“The balance of nature stipulates that the super abundance of dreams is paid with the increase in nightmares.”Peter Ustinov
I look out the window of my house in Mexico City and I find myself with two totally contradictory visions: On one hand, the contagions and deaths caused by this pandemic are at their highest point. Forecasts are reserved. The official and unofficial figures are terrifying. There is no certainty that we can develop a vaccine any time soon, or that it will be truly effective. We are destined to enter a new normal very different from what we had just three months ago. On the other hand, through that same window, I see a sky that is bluer than ever. A majestic and hopeful sun. Much less polluted air. I listen to all kinds of birds singing endlessly all day. There is less noise and less stress. It is as if nature took this five-minute break to show irrefutable evidence that we – our collective human activities – are causing enormous damage to this planet.
In China, pollution levels are estimated to have dropped about 25% during the quarantine. I think that -among the few good things that could emerge from this pandemic- would be a new state of awareness about how we should reinvent our relationship with nature. This could give a good push to the trend towards remote work, definitively ending our addiction to face-to-face meetings and focusing more on concrete objectives and results. Today many of us are fortunate enough to be working more than ever from home, and perhaps that trend can continue. I am almost certain that many millions of jobs will not return in their pre-Covid form, but they will do so in more flexible, productive and efficient versions. For the great metropolitan areas of the world, the opportunities are enormous. Fewer cars. Fewer hours wasted in commuting. Less pollution of the environment. Less saturated transportation services. Higher quality of life. That would be a dream for places like Mexico City.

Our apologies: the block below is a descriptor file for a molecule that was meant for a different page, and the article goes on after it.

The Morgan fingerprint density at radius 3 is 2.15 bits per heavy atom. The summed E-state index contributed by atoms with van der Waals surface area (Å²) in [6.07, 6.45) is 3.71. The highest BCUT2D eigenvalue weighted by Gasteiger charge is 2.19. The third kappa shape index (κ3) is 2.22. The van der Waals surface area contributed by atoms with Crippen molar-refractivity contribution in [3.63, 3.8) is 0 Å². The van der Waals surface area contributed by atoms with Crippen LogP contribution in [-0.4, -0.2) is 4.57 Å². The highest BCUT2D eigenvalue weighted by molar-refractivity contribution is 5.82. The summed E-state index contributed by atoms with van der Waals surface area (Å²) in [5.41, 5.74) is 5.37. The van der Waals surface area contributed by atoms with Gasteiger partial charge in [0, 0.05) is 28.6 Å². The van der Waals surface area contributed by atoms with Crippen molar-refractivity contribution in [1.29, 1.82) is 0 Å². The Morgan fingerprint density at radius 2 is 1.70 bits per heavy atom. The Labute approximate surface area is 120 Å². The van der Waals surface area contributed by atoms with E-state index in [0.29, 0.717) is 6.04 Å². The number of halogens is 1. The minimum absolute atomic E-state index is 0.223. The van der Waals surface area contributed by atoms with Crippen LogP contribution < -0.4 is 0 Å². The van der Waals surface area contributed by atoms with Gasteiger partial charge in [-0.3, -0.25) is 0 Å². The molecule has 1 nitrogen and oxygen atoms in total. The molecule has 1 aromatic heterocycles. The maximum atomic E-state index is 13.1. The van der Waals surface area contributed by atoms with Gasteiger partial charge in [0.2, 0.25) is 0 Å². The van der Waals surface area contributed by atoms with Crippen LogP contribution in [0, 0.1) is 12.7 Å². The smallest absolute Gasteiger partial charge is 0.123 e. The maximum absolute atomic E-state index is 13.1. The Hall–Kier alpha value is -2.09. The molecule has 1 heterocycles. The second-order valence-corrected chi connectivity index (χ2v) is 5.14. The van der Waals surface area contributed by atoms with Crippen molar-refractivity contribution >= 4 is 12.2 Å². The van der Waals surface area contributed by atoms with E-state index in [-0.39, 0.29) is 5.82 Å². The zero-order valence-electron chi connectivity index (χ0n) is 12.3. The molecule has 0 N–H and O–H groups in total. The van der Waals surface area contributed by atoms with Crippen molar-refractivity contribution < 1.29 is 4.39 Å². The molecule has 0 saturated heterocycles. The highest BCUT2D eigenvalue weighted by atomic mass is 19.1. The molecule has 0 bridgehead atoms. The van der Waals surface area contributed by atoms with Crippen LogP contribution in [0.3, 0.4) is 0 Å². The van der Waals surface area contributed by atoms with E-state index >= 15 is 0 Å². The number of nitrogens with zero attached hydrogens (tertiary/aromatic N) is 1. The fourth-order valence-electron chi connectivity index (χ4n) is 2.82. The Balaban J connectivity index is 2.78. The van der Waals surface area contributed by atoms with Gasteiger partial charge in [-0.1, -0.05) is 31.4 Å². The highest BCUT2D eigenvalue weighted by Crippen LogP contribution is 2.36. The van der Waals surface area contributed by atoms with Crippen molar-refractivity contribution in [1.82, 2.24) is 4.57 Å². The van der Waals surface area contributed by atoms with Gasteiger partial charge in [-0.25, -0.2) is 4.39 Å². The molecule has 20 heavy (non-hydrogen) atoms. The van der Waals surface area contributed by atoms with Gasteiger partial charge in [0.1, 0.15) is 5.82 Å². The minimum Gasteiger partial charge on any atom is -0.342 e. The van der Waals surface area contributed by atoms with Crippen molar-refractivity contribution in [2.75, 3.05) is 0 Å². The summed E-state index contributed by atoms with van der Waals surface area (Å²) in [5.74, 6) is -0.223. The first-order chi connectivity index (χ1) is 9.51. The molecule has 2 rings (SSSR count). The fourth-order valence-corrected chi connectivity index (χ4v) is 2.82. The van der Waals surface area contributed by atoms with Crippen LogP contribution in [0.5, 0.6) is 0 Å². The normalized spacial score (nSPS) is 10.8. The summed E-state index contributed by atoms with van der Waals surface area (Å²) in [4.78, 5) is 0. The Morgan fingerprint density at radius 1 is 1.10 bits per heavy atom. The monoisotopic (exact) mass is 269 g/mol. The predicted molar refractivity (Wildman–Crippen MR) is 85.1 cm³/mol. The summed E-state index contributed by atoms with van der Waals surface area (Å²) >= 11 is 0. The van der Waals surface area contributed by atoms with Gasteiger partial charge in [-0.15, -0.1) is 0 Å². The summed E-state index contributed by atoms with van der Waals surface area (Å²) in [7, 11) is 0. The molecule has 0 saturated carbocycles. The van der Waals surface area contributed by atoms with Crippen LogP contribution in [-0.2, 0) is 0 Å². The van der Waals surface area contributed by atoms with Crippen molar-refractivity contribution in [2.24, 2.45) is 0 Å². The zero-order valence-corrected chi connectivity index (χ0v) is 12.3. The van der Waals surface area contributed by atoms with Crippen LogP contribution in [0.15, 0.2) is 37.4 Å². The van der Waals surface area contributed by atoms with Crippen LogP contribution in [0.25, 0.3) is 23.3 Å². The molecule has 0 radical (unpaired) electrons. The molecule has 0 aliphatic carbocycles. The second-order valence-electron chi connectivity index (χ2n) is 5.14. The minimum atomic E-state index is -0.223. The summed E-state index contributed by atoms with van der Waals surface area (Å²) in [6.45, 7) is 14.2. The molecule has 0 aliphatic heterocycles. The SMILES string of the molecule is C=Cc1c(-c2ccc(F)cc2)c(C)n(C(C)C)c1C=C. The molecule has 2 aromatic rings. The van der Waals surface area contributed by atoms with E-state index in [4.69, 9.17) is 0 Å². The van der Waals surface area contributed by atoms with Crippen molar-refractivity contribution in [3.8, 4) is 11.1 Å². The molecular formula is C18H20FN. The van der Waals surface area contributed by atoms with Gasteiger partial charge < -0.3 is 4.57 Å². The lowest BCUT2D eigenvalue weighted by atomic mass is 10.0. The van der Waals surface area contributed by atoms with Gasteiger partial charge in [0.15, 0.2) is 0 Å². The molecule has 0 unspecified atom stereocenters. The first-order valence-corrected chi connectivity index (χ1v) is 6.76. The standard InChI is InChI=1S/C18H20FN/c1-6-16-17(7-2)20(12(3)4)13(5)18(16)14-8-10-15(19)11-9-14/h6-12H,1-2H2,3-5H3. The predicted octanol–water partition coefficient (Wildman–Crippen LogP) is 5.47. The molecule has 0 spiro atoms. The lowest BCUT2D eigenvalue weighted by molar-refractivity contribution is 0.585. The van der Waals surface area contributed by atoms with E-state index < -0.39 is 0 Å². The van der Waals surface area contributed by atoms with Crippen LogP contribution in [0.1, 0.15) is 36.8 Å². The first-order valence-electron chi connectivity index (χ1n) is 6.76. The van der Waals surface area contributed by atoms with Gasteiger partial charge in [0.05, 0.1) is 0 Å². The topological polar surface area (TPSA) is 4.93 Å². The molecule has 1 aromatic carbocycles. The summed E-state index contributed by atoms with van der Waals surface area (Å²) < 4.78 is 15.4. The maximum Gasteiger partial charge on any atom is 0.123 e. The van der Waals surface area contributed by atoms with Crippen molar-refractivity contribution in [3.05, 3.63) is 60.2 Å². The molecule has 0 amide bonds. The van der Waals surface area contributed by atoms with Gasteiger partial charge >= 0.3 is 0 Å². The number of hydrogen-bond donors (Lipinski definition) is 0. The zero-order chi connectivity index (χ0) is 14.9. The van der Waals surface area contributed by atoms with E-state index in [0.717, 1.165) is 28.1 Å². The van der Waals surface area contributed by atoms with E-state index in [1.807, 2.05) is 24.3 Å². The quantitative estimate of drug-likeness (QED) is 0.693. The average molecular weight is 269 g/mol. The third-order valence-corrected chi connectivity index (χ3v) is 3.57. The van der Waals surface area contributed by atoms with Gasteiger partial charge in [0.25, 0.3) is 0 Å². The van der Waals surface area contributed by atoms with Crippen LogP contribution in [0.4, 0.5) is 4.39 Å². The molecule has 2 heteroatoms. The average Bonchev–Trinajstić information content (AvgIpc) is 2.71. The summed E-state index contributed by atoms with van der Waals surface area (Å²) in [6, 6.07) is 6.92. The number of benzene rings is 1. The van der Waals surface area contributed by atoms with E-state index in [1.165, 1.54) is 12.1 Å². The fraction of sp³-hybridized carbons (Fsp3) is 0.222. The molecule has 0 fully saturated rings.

However, if history tells us something, it is that this change in our state of awareness will not occur. Or at least it won’t happen easily. We are a species that insists on self-destruction. We lived through the 1918 pandemic and today we are making many of the same mistakes. We lived through the Second World War and today we see many of the same trends that led to that conflict. We know about our impact on earth and still we have too many leaders not acting seriously on global warming. The kind of disruption we’ve seen in the past few weeks has been unheard of: Millions of jobs lost. Industries that will not recover in years. Recession and poverty at the door. However, this level of disruption is nothing compared to what we could be facing in twenty or thirty years due to climate change. Can you imagine the impact to global human activities if some of the main cities in the world, such as New York, London or Hong Kong became completely flooded?
I am hopeful that this pandemic will put many things in the right place: Our priorities. Our families. Our obsessions. Our fears. The importance of science and the lies of mediocre leaders will also come to the spotlight. This generation will have the tough challenge of finding the right balance between economic development, spiritual values and our environment. We cannot go back to the pre-Covid normal, because it was flawed. Perhaps there is still a tiny opportunity to change the inexorable way of things and to demonstrate – against all evidence and all prognosis – that the cancer on this planet was not us.
Managing Partner of Nuricumbo + Partners. His work as a consultant has focused around CFO services and challenges, in companies of all sizes, both in Mexico and abroad. He began his career at PWC. Later, he held the position of internal audit manager for Young & Rubicam and The Interpublic Group, two international advertising groups, working for five years in New York City and performing audit projects in many countries.